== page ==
Everyone should learn how to code. That is what we are hearing from the tech industry, opens a new window, celebrities, opens a new window, President Obama, opens a new window, Mark Zuckerberg, opens a new window, Sheryl Sandberg, opens a new window, and yes, even Ashton Kutcher, opens a new window. Code.org, a non-profit launched in 2013 and dedicated to expanding access to computer science (especially for women and minorities) believes this so much that they launched Hour of Code, an initiative to get everyone to try coding for just one hour.
Whether or not you believe the hype, learning how to create and design with any coding language can be a fun, rewarding experience. Writing code exercises the parts of your mind that control logic and problem solving. And once you know some code, you can teach others, which strengthens your teaching skills! There are many ways to get your feet wet and as luck would have it, most of them are pretty fun to try out.
At ELPL when we teach any beginning coding workshop we start with Scratch, opens a new window, an amazing online coding experience designed by the brilliant minds at MIT's Lifelong Kindergarten Group at the MIT Media Lab, opens a new window. Scatch is free to everyone and works right in a web browser. There is no need to download any additional software. Scratch also uses interlocking colored "blocks" to build code, instead of typing out commands. This not only helps to reinforce the ideas of process, order and logic, but it also allows very young children who aren't comfortable with a keyboard to get in on the fun. With Scratch, coders can create animations, games, and musical creations. The Scratch contains everything you need to get started and become proficient with Scratch, but we've also acquired some great books for the library's collection that showcase many neat Scratch projects. My favorite, and the favorite of kids in the library's coding workshops, is Coding Games in Scratch by Jon Woodcock. We have print and eBook copies and soon, we'll have additional copies at the ELPL 2.0 Maker Studio for anyone who wants to drop by and try out Scratch on one of the Maker Studio computers.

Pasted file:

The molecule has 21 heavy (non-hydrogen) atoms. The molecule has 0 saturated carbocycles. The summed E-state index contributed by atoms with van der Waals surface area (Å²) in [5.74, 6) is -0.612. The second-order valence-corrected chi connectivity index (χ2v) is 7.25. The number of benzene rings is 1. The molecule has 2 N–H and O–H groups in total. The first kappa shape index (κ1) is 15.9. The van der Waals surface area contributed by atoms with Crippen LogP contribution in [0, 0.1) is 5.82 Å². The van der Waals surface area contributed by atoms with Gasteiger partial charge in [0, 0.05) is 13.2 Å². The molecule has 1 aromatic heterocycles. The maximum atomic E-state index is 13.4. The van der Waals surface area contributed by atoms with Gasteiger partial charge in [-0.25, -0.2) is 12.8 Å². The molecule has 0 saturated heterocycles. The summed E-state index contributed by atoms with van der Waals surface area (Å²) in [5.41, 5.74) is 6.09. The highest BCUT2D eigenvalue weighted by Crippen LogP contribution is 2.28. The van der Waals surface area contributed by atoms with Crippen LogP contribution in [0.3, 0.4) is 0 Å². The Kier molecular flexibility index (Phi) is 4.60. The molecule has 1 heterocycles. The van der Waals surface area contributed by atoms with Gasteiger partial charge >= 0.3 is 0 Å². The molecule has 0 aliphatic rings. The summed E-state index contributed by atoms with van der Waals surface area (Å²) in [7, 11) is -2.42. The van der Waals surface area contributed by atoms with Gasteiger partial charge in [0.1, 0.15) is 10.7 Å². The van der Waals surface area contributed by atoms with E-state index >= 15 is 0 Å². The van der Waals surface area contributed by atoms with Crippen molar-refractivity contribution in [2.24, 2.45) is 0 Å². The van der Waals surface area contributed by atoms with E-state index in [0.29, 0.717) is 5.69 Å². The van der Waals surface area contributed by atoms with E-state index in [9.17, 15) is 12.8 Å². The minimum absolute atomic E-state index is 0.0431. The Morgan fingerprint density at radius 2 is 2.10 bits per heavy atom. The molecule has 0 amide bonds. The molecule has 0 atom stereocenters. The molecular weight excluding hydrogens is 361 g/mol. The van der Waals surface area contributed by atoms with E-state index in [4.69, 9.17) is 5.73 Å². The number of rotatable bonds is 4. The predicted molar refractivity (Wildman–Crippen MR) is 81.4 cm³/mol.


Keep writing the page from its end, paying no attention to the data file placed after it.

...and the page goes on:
And finally, coders of all ages and skill levels should try out LinkedIn Learning, an online instruction portal with thousands of coding classes. LinkedIn Learning features complete training courses designed and presented by experts in the field on thousands of topics, not just technology. To accessLinkedIn Learning you will need an library card and PIN number from ELPL. Here's just a small sample of some of the great courses available on Lynda.com:
Ruby Essential Training, opens a new window
Up and Running With Python, opens a new window
Explore Adobe Creative Cloud, opens a new window